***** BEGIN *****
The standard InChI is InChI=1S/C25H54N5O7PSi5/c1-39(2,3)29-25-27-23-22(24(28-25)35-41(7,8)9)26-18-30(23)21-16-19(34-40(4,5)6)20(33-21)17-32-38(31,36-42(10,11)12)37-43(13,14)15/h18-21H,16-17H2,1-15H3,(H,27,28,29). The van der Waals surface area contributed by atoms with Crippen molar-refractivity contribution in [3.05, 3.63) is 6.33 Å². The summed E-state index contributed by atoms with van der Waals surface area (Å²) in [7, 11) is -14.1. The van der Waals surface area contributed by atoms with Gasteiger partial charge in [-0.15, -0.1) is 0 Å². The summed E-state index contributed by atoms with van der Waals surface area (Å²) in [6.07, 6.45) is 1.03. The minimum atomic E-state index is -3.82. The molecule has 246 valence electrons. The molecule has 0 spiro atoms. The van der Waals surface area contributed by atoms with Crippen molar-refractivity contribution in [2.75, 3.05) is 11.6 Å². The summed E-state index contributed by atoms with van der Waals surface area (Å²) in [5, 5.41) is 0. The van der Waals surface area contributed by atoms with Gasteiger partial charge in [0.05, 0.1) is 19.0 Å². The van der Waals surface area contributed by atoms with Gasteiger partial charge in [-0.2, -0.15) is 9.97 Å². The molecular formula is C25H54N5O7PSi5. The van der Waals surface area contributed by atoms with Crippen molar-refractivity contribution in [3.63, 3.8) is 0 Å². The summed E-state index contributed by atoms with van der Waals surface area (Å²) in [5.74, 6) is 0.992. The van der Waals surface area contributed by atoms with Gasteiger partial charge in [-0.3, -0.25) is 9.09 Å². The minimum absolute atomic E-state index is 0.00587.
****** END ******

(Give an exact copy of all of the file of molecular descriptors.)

The standard InChI is InChI=1S/C25H54N5O7PSi5/c1-39(2,3)29-25-27-23-22(24(28-25)35-41(7,8)9)26-18-30(23)21-16-19(34-40(4,5)6)20(33-21)17-32-38(31,36-42(10,11)12)37-43(13,14)15/h18-21H,16-17H2,1-15H3,(H,27,28,29). The van der Waals surface area contributed by atoms with Crippen molar-refractivity contribution in [3.05, 3.63) is 6.33 Å². The summed E-state index contributed by atoms with van der Waals surface area (Å²) in [7, 11) is -14.1. The van der Waals surface area contributed by atoms with Gasteiger partial charge in [-0.15, -0.1) is 0 Å². The summed E-state index contributed by atoms with van der Waals surface area (Å²) in [6.07, 6.45) is 1.03. The minimum atomic E-state index is -3.82. The molecule has 246 valence electrons. The molecule has 0 spiro atoms. The van der Waals surface area contributed by atoms with Crippen molar-refractivity contribution in [2.75, 3.05) is 11.6 Å². The summed E-state index contributed by atoms with van der Waals surface area (Å²) in [5, 5.41) is 0. The van der Waals surface area contributed by atoms with Gasteiger partial charge in [0.05, 0.1) is 19.0 Å². The van der Waals surface area contributed by atoms with Gasteiger partial charge in [-0.2, -0.15) is 9.97 Å². The molecular formula is C25H54N5O7PSi5. The van der Waals surface area contributed by atoms with Crippen molar-refractivity contribution in [3.63, 3.8) is 0 Å². The summed E-state index contributed by atoms with van der Waals surface area (Å²) in [5.74, 6) is 0.992. The van der Waals surface area contributed by atoms with Gasteiger partial charge in [-0.3, -0.25) is 9.09 Å². The minimum absolute atomic E-state index is 0.00587.